Under the new rules, the starting point is that the intra-Community supply takes place in the link in which the goods are supplied to the taxable person that arranges the intra-Community transport or has this arranged. This is usually the first supply in the “link A-B.” Exceptions to this fiction are possible, for example, if intermediary B, which arranges the transport or has this arranged, provides the supplier with a VAT identification number of the EU Member State of dispatch of the goods. In that case, the intra-Community goods transport is attributed to the link between the taxable person arranging the transport or that has this arranged and its customer (in this example the “link B-C”).
A customer’s valid VAT identification number is currently a formal requirement for applying the zero VAT rate to intra-Community supplies of goods. However, it has been settled by the Court of Justice of the European Union (CJEU) that, in principle, a taxable person only has to comply with the material conditions in order to apply the zero VAT rate. Therefore, the zero VAT rate cannot formally be refused due to the mere fact that a taxable person did not receive a valid VAT identification number from its customer.
Under the new rules, the use of a valid VAT identification number that the customer communicated to the supplier will be regarded as a material requirement for applying the zero VAT rate. If a supplier fails to state the customer’s valid VAT identification number on the invoice, it will no longer be possible to apply the zero VAT rate as of 1 January 2020. Furthermore, as a condition for applying the zero VAT rate, the taxable person must file an EC sales list.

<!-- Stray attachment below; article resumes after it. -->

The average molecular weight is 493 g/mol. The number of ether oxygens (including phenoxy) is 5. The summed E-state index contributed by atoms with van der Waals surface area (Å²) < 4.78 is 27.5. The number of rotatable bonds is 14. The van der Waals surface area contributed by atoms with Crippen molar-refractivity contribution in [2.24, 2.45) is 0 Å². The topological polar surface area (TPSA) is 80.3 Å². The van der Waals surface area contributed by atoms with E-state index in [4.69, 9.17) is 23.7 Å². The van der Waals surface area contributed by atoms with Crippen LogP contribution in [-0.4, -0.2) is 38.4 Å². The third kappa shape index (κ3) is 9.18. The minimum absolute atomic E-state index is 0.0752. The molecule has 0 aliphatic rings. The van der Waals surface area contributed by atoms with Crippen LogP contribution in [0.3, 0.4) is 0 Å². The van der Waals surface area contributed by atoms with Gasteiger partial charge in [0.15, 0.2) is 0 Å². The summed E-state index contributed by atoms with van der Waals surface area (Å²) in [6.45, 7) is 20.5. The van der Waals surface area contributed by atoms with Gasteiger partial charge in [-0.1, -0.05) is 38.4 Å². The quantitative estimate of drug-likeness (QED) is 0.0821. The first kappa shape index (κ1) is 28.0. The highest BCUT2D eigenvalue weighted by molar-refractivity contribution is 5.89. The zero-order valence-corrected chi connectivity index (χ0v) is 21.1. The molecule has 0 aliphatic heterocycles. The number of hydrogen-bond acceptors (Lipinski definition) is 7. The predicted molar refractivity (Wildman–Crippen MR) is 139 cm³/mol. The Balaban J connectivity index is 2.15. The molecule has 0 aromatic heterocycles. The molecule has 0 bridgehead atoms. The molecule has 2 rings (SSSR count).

The fourth quick fix provides for the harmonization and simplification of the rules on proof of transport for the purposes of applying the zero VAT rate to intra-Community supplies. To be eligible for the zero VAT rate, taxable persons must, for example, prove that the goods were dispatched from one EU Member State to another EU Member State. EU Member States currently maintain different rules to prove this transport, and this leads to uncertainty and significant administrative expense for businesses with cross-border trade.
According to the new rules, there is a rebuttable presumption of transport to another EU Member State if the supplier can provide at least two non-contradictory evidential documents that were prepared independently from one another. This may include signed CMR documents, together with a copy of payment for transport issued by the bank. Logistics service providers are expected to play an even more important role under the new rules in respect of the provision of proof for the purposes of applying the zero VAT rate.
Businesses involved with cross-border goods transport need to consider how the new VAT rules could affect their transactions in 2020. Prompt action may be essential, given that organizing the administrative and order processes as well as the ERP systems will require time and resources—and not forgetting the fact that tax authorities worldwide are tending more toward digitalization. The requirements for the collection, analysis, and actual retention of data are rapidly increasing. This means that tax authorities expect taxpayers to implement changes to regulations promptly and correctly within their business.
Read a February 2019 report prepared by the KPMG member firm in the Netherlands